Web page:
The penetration of advanced meters in the United States was nearly 25 percent in late 2011/early 2012, up from approximately 9 percent in 2009, according to the Federal Energy Regulatory Commission’s (FERC) latest annual assessment of Demand Response and Advanced Metering.
The report also finds that since 2009, demand response potential in organized markets operated by the Regional Transmission Organizations (RTOs), Independent System Operators (ISOs), and Electric Reliability Council of Texas (ERCOT) increased by more than 4.1 percent. Notably also, demand response resources made significant contributions to balancing supply and demand during system emergencies for several RTOs and ISOs in the summer of 2013.
This eighth report, which (as an even numbered one) is based primarily on a survey of published material, states that federal, state and local governmental entities as well as industry stakeholders continue to develop policies and infrastructure to facilitate deployment of advanced metering and address issues concerning its use. Among these the Smart Grid Investment Grant projects, which are expected to install 15.5 million advanced meters, are expected to reach completion between 2013 and 2014.
Industry has worked with the National Institute of Standards and Technology (NIST), DOE, state public utility commissions, and organizations such as the North American Energy Standards Board (NAESB) to standardize the types and format of data made available from advanced meters and to use that information to develop new customer services and products. An example is Green Button. As of May 2013, 27 utilities with operations in 17 states and the District of Columbia had voluntarily committed to participate in the program, and an additional seven utilities have activated programs that allow their customers to securely download their usage data using Green Button.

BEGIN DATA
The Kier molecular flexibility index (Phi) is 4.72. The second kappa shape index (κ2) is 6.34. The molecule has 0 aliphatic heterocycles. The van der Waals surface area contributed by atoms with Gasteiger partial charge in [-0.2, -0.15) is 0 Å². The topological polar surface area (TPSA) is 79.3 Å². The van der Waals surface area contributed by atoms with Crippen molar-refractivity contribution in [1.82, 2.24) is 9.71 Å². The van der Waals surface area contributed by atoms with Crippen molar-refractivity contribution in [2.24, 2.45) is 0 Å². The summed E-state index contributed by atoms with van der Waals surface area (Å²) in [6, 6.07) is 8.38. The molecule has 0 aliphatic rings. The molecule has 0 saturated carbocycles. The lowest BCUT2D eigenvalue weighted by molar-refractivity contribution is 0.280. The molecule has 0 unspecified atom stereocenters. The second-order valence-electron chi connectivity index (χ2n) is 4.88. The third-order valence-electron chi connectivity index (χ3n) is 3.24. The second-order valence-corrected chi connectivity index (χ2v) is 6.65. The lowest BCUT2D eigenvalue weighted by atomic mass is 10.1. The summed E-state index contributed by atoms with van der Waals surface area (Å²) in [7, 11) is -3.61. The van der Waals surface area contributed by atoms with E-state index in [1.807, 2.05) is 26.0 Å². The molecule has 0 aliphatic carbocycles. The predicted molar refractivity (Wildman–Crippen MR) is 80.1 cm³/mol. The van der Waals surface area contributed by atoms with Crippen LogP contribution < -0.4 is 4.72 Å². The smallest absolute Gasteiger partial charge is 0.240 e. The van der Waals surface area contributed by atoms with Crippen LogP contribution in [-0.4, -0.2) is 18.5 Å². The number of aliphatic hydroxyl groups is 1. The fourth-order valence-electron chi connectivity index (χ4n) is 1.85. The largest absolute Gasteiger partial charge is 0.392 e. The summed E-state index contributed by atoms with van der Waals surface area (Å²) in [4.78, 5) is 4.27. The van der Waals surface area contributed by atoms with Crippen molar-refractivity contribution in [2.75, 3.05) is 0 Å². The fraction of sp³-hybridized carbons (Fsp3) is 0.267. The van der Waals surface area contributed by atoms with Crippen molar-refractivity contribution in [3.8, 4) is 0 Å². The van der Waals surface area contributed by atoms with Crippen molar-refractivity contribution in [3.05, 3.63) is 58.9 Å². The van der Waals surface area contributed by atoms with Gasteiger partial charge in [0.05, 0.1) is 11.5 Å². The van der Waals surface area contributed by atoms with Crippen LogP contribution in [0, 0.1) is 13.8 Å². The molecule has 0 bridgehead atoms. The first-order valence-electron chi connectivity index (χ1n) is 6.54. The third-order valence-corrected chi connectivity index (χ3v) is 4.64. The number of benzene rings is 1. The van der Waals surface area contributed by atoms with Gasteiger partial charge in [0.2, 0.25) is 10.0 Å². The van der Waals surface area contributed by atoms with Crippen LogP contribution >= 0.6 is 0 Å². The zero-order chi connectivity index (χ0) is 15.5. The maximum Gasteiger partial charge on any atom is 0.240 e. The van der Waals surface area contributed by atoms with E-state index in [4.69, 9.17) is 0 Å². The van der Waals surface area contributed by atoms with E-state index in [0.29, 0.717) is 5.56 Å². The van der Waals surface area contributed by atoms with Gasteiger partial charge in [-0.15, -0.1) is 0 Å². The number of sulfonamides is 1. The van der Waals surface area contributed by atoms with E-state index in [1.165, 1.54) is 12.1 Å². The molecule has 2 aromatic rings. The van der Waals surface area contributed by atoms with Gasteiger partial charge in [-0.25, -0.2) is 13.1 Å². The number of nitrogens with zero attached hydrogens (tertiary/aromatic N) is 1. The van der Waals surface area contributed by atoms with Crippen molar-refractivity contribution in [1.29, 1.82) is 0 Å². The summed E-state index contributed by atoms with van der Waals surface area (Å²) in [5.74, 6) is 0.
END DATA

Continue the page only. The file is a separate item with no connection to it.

There has also been continued work by policy makers and industry through NIST and other forums to develop data privacy policies and procedures.
Regarding demand response and time-based rate programs, the report quotes NERC’s initial Demand Response Availability Data System (DADS) data results, which found that 80 entities reported demand response program data for the 2011 summer reporting period and 74 entities reported for the 2011-2012 winter reporting period.
The report also finds that while the potential resource contribution by demand response in U.S. RTO/ISO markets increased by 6.3 percent from 2010 to 2011 to 32,488 MW, it fell in 2012 to 28,303 MW, a year-on-year decrease of 12.9 percent. As a percentage of peak load, demand response potential decreased by 0.7 percentage points from 2011 to 2012.
The general results indicate that the California and New England ISOs and ERCOT realized increases in demand response, while other RTO markets realized declines. Significant decreases in demand response potential were realized in the PJM markets.
Key outstanding barriers to customer participation in demand response include:
- Limited number of retail customers on time-based rates
- Lack of coordination of federal and state policies
- Measurement and cost effectiveness of reductions
- Lack of uniform standards for communicating demand response pricing, signals and usage information
- Customer education and engagement
- Lack of demand response forecasting and estimation tools.
By Jonathan Spencer Jones